Liturgy Corner

Carmel Parish Bulletin articles from the Liturgy Committee


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It’s Not Just the Job of the People Up the Front

Carmel Bulletin, 29 October 2013

In the celebration of Mass the faithful form a holy people, a people of God’s own possession and a royal priesthood, so that they may give thanks to God and offer the unblemished sacrificial Victim not only by means of the hands of the Priest but also together with him and so that they may learn to offer their very selves. They should, moreover, take care to show this by their deep religious sense and their charity toward brothers and sisters who participate with them in the same celebration.

General Instruction of the Roman Missal (GIRM), article 95

When we come together to celebrate Mass, a number of people contribute to the celebration by serving in a ministerial role.  They may proclaim the Scriptures, lead the music or assist with the distribution of Communion.  Yet it is easy to forget that there is a much larger group of ministers participating each time we gather.

Actions of the Assembly

Actions of the Assembly

The assembly or congregation itself fulfils an important role.  “The celebration of the Eucharist is the action of Christ and of the Church” (GIRM 91, emphasis added), which involves every one of us.  Celebrating the Mass is not solely the task of the priest, or of those who serve the community in a particular way.  All of us are called to full, conscious and active participation in the liturgy.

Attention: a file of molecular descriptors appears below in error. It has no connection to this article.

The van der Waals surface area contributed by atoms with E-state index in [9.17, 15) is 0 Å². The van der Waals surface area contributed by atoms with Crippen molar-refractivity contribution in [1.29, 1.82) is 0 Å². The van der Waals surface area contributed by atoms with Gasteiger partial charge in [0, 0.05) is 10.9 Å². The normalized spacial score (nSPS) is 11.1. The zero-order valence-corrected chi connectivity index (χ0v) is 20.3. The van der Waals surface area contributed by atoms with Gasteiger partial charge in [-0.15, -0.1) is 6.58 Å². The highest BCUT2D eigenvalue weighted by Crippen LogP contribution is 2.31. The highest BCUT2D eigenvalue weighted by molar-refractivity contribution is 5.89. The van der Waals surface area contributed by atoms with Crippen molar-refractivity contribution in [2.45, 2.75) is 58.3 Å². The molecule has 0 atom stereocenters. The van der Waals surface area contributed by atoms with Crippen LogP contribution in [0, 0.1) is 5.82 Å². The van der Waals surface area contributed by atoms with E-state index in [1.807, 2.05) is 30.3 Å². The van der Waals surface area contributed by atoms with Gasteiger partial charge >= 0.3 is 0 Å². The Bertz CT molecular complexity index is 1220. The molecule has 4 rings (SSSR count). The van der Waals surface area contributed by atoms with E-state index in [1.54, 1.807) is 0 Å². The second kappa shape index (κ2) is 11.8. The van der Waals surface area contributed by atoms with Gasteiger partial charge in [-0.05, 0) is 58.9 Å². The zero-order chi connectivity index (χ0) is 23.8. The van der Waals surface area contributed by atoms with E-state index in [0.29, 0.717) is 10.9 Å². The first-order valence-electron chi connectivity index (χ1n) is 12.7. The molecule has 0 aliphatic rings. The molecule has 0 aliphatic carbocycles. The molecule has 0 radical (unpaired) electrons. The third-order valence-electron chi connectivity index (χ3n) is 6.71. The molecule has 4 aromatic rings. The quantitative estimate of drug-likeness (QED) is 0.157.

This requires some effort and understanding on our part.  We all need to understand what we are doing when we celebrate Mass, and commit ourselves to doing it well.

To help us all to understand this more fully, we have set aside a weekend at the end of next month when we will celebrate Sunday Mass, guided by brief explanations of the various rites of the Mass and our role within them.  While pausing for these explanations during Mass will seem unusual, we hope they will benefit us all and deepen our understanding.  More information will be provided in the coming weeks.

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4/7/10 – The Liturgical Presences of Christ

At present, we are exploring the liturgical principles which underpin our work in the Church Renewal Process.  Having considered how the whole body of Christ celebrates the liturgy, we now consider the second principle, namely:

The liturgical presences of Christ

Hopefully we all agree that Christ is present in the Eucharist.  When I make that statement, some people will hear “Eucharist” and immediately think of the consecrated bread and wine which, during Mass, become the Body and Blood of Christ.  In this case, Christ is present in the Eucharist.

Yet since the Second Vatican Council in the 1960’s, we have also come to understand the term “Eucharist” to mean the Mass itself.  Using the word Eucharist in this way, we then are saying that Christ is present in the entire celebration of the Mass, not just communion.  Is this statement equally true?

The bishops of the Second Vatican Council (see article 7) referred back to the teaching of the Council of Trent, as well as to the gospels themselves, to remind us that while Christ is made present especially through Holy Communion, this is not the only way.  When we celebrate the Mass, Christ is also made present through the liturgical assembly; the entire community gathered together to pray and celebrate.  Christ is made present also through the priest who leads the assembly and celebrates the Mass in Jesus’ name.  Christ is also made present to us at Mass through the proclamation of the Word.  This was quite a shift in understanding for us as a Catholic community who, before then, were very much focused on the sacramental actions the priest performed during Mass.

So it is through all that we say and do together as a worshipping community that Christ is made present within us and amongst us during the celebration of the Eucharist.